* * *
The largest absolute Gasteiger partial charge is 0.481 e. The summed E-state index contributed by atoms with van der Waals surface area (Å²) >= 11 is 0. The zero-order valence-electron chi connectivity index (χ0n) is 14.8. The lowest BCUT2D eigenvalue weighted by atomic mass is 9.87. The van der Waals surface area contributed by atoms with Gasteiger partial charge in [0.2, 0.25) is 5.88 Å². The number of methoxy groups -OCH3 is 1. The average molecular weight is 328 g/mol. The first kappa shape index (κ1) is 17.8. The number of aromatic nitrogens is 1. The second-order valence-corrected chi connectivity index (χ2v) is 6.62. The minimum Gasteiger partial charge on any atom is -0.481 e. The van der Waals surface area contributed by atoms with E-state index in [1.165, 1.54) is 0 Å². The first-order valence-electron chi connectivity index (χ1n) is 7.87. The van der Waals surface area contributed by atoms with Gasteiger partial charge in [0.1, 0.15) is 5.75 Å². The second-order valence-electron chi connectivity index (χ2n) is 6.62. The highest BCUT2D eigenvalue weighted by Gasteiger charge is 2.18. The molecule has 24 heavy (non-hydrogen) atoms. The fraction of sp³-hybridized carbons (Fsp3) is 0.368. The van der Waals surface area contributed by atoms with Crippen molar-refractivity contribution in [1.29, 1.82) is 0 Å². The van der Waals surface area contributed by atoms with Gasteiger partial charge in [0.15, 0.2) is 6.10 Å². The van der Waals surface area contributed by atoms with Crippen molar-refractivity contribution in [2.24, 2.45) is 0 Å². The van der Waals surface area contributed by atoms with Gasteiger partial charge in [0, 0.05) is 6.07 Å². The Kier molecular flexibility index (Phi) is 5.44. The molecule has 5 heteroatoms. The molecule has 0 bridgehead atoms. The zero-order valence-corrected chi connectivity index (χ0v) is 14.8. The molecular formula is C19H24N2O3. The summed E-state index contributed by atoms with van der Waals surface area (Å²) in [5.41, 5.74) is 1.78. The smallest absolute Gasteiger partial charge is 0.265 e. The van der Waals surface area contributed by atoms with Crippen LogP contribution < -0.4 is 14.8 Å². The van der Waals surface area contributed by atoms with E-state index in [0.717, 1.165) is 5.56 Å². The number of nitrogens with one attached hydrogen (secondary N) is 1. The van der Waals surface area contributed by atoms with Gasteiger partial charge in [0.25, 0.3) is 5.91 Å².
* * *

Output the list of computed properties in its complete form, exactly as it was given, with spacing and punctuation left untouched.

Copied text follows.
The largest absolute Gasteiger partial charge is 0.481 e. The summed E-state index contributed by atoms with van der Waals surface area (Å²) >= 11 is 0. The zero-order valence-electron chi connectivity index (χ0n) is 14.8. The lowest BCUT2D eigenvalue weighted by atomic mass is 9.87. The van der Waals surface area contributed by atoms with Gasteiger partial charge in [0.2, 0.25) is 5.88 Å². The number of methoxy groups -OCH3 is 1. The average molecular weight is 328 g/mol. The first kappa shape index (κ1) is 17.8. The number of aromatic nitrogens is 1. The second-order valence-corrected chi connectivity index (χ2v) is 6.62. The minimum Gasteiger partial charge on any atom is -0.481 e. The van der Waals surface area contributed by atoms with E-state index in [1.165, 1.54) is 0 Å². The first-order valence-electron chi connectivity index (χ1n) is 7.87. The van der Waals surface area contributed by atoms with Gasteiger partial charge in [0.1, 0.15) is 5.75 Å². The second-order valence-electron chi connectivity index (χ2n) is 6.62. The highest BCUT2D eigenvalue weighted by Gasteiger charge is 2.18. The molecule has 24 heavy (non-hydrogen) atoms. The fraction of sp³-hybridized carbons (Fsp3) is 0.368. The van der Waals surface area contributed by atoms with Crippen molar-refractivity contribution in [1.29, 1.82) is 0 Å². The van der Waals surface area contributed by atoms with Gasteiger partial charge in [0.15, 0.2) is 6.10 Å². The van der Waals surface area contributed by atoms with Crippen molar-refractivity contribution in [2.24, 2.45) is 0 Å². The van der Waals surface area contributed by atoms with Gasteiger partial charge in [0, 0.05) is 6.07 Å². The Kier molecular flexibility index (Phi) is 5.44. The molecule has 5 heteroatoms. The molecule has 0 bridgehead atoms. The zero-order valence-corrected chi connectivity index (χ0v) is 14.8. The molecular formula is C19H24N2O3. The summed E-state index contributed by atoms with van der Waals surface area (Å²) in [5.41, 5.74) is 1.78. The smallest absolute Gasteiger partial charge is 0.265 e. The van der Waals surface area contributed by atoms with Crippen LogP contribution < -0.4 is 14.8 Å². The van der Waals surface area contributed by atoms with E-state index in [0.717, 1.165) is 5.56 Å². The number of nitrogens with one attached hydrogen (secondary N) is 1. The van der Waals surface area contributed by atoms with Gasteiger partial charge in [0.25, 0.3) is 5.91 Å².